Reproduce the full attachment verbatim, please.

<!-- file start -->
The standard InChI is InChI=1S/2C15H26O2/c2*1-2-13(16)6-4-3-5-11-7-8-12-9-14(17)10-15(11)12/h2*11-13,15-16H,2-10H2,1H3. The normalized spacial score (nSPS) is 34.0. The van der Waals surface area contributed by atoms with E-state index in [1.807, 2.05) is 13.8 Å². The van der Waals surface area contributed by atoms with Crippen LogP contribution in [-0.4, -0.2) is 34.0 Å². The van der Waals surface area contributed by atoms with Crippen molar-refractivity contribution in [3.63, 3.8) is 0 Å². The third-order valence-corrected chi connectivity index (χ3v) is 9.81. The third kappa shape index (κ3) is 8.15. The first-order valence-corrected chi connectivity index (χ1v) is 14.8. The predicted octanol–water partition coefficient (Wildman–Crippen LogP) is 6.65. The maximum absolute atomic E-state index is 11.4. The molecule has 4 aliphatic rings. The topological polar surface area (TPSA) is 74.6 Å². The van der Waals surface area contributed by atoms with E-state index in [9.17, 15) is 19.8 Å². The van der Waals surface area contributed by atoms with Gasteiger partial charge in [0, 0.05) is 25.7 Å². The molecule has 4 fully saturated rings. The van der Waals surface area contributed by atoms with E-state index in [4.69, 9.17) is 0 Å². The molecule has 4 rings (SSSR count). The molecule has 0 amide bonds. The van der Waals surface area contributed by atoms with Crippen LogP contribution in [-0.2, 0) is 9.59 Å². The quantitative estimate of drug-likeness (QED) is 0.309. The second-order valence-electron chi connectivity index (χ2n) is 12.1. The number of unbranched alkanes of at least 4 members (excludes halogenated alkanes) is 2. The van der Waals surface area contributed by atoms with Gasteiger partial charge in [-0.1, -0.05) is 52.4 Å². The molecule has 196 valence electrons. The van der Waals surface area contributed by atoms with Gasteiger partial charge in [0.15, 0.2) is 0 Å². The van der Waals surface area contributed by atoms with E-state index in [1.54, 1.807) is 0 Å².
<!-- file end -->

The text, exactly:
The standard InChI is InChI=1S/2C15H26O2/c2*1-2-13(16)6-4-3-5-11-7-8-12-9-14(17)10-15(11)12/h2*11-13,15-16H,2-10H2,1H3. The normalized spacial score (nSPS) is 34.0. The van der Waals surface area contributed by atoms with E-state index in [1.807, 2.05) is 13.8 Å². The van der Waals surface area contributed by atoms with Crippen LogP contribution in [-0.4, -0.2) is 34.0 Å². The van der Waals surface area contributed by atoms with Crippen molar-refractivity contribution in [3.63, 3.8) is 0 Å². The third-order valence-corrected chi connectivity index (χ3v) is 9.81. The third kappa shape index (κ3) is 8.15. The first-order valence-corrected chi connectivity index (χ1v) is 14.8. The predicted octanol–water partition coefficient (Wildman–Crippen LogP) is 6.65. The maximum absolute atomic E-state index is 11.4. The molecule has 4 aliphatic rings. The topological polar surface area (TPSA) is 74.6 Å². The van der Waals surface area contributed by atoms with E-state index in [9.17, 15) is 19.8 Å². The van der Waals surface area contributed by atoms with Gasteiger partial charge in [0, 0.05) is 25.7 Å². The molecule has 4 fully saturated rings. The van der Waals surface area contributed by atoms with E-state index in [4.69, 9.17) is 0 Å². The molecule has 4 rings (SSSR count). The molecule has 0 amide bonds. The van der Waals surface area contributed by atoms with Crippen LogP contribution in [-0.2, 0) is 9.59 Å². The quantitative estimate of drug-likeness (QED) is 0.309. The second-order valence-electron chi connectivity index (χ2n) is 12.1. The number of unbranched alkanes of at least 4 members (excludes halogenated alkanes) is 2. The van der Waals surface area contributed by atoms with Gasteiger partial charge in [-0.1, -0.05) is 52.4 Å². The molecule has 196 valence electrons. The van der Waals surface area contributed by atoms with Gasteiger partial charge in [0.15, 0.2) is 0 Å². The van der Waals surface area contributed by atoms with E-state index in [1.54, 1.807) is 0 Å².